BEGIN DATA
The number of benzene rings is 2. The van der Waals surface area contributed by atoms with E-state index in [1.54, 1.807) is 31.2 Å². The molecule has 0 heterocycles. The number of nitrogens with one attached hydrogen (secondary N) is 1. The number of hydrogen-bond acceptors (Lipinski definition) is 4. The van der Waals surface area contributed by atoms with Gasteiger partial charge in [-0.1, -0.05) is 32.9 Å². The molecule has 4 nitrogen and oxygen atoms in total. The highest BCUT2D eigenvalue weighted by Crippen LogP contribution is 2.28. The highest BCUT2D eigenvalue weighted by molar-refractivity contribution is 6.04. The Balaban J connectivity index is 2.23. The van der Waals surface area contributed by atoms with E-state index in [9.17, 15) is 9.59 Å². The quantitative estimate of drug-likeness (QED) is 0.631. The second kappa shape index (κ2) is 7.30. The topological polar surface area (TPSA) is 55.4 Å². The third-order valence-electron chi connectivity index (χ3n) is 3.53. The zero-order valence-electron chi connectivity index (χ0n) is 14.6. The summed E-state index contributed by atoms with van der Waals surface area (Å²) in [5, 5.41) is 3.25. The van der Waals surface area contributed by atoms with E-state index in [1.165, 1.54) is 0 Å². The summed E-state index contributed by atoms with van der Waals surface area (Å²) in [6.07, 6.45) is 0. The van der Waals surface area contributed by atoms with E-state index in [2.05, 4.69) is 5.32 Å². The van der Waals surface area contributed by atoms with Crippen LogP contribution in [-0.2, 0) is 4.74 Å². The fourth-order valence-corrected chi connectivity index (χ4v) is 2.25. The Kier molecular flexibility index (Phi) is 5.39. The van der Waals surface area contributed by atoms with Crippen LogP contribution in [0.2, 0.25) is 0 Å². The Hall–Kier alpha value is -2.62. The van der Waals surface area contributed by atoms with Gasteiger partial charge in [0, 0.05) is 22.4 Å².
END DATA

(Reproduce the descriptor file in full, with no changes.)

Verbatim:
The number of benzene rings is 2. The van der Waals surface area contributed by atoms with E-state index in [1.54, 1.807) is 31.2 Å². The molecule has 0 heterocycles. The number of nitrogens with one attached hydrogen (secondary N) is 1. The number of hydrogen-bond acceptors (Lipinski definition) is 4. The van der Waals surface area contributed by atoms with Gasteiger partial charge in [-0.1, -0.05) is 32.9 Å². The molecule has 4 nitrogen and oxygen atoms in total. The highest BCUT2D eigenvalue weighted by Crippen LogP contribution is 2.28. The highest BCUT2D eigenvalue weighted by molar-refractivity contribution is 6.04. The Balaban J connectivity index is 2.23. The van der Waals surface area contributed by atoms with E-state index in [9.17, 15) is 9.59 Å². The quantitative estimate of drug-likeness (QED) is 0.631. The second kappa shape index (κ2) is 7.30. The topological polar surface area (TPSA) is 55.4 Å². The third-order valence-electron chi connectivity index (χ3n) is 3.53. The zero-order valence-electron chi connectivity index (χ0n) is 14.6. The summed E-state index contributed by atoms with van der Waals surface area (Å²) in [5, 5.41) is 3.25. The van der Waals surface area contributed by atoms with E-state index in [1.165, 1.54) is 0 Å². The summed E-state index contributed by atoms with van der Waals surface area (Å²) in [6.07, 6.45) is 0. The van der Waals surface area contributed by atoms with E-state index in [2.05, 4.69) is 5.32 Å². The van der Waals surface area contributed by atoms with Crippen LogP contribution in [-0.2, 0) is 4.74 Å². The fourth-order valence-corrected chi connectivity index (χ4v) is 2.25. The Kier molecular flexibility index (Phi) is 5.39. The van der Waals surface area contributed by atoms with Crippen LogP contribution in [0.2, 0.25) is 0 Å². The Hall–Kier alpha value is -2.62. The van der Waals surface area contributed by atoms with Gasteiger partial charge in [0, 0.05) is 22.4 Å².